I think ‘I was near to death’ semantically correct, not ‘I almost died’, so I wonder ‘I almost died’ is literal or figurative.

hyperbole (hahy-PUR-buh-lee): Extreme exaggeration used for emphasis or effect; an extravagant statement that is not meant to be taken literally. For example: “I almost died of boredom.” Hyperbole is frequently used in humorous writing. www.hcfalcons.org › storiesPPT

1 Answer 1


In almost all cases "I almost died" is figurative and hyperbolic, as in "I almost died of boredom." But in some cases (e.g. when talking about a car crash) it could be literal.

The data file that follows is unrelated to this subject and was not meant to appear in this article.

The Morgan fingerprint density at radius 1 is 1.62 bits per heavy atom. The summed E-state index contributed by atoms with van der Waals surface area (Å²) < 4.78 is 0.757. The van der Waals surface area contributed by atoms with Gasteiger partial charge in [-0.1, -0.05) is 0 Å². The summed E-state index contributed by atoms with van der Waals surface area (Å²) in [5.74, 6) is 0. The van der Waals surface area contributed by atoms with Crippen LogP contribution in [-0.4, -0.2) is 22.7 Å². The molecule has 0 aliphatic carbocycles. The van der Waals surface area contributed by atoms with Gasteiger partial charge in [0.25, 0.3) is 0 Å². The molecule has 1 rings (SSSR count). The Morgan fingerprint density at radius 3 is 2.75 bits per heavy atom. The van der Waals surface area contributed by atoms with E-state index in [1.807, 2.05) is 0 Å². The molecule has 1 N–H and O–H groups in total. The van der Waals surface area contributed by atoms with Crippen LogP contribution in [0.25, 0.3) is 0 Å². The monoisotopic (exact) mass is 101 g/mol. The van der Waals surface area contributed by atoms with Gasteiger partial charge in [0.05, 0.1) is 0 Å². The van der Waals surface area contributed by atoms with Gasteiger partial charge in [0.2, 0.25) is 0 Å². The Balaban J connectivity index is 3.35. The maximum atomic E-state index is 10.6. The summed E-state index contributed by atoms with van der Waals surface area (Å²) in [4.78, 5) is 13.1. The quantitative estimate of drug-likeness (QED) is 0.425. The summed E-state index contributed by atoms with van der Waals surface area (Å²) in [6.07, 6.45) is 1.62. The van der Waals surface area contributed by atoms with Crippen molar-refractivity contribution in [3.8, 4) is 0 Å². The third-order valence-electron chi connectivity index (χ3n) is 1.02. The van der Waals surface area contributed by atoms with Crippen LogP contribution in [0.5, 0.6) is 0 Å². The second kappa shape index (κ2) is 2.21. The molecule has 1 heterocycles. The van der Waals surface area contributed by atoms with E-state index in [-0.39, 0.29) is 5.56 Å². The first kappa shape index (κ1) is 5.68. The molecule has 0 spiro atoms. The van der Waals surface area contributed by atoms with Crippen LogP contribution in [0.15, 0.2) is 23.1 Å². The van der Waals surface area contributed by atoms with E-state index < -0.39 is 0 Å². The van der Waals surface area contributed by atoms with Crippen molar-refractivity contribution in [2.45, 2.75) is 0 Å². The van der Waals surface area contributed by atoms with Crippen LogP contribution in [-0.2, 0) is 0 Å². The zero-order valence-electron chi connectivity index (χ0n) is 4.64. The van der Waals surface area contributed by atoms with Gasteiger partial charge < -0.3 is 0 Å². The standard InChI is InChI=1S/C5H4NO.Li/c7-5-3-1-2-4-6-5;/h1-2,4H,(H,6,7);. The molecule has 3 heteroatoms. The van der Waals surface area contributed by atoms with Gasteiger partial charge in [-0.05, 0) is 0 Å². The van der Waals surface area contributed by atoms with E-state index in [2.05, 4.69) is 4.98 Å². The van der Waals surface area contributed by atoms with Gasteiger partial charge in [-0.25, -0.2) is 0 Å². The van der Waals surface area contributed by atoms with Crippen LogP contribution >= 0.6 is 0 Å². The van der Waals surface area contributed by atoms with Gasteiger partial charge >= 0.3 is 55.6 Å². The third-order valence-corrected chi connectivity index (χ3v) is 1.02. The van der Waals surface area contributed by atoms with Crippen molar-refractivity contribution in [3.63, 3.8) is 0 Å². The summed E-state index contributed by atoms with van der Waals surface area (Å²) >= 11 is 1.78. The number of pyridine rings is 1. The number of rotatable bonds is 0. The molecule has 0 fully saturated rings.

I was near to death is a grammatically correct statement but would not be used in everyday speech, except when adding unnecessarily formal language for emphasis or humor: "I was bored near to death by the lecturer droning on and on!" This usage has the feel of Yiddish; in normal American English conversation "I nearly died of boredom" would be more common.

I almost died is in no way incorrect or less correct than "I was near to death."

You must log in to answer this question.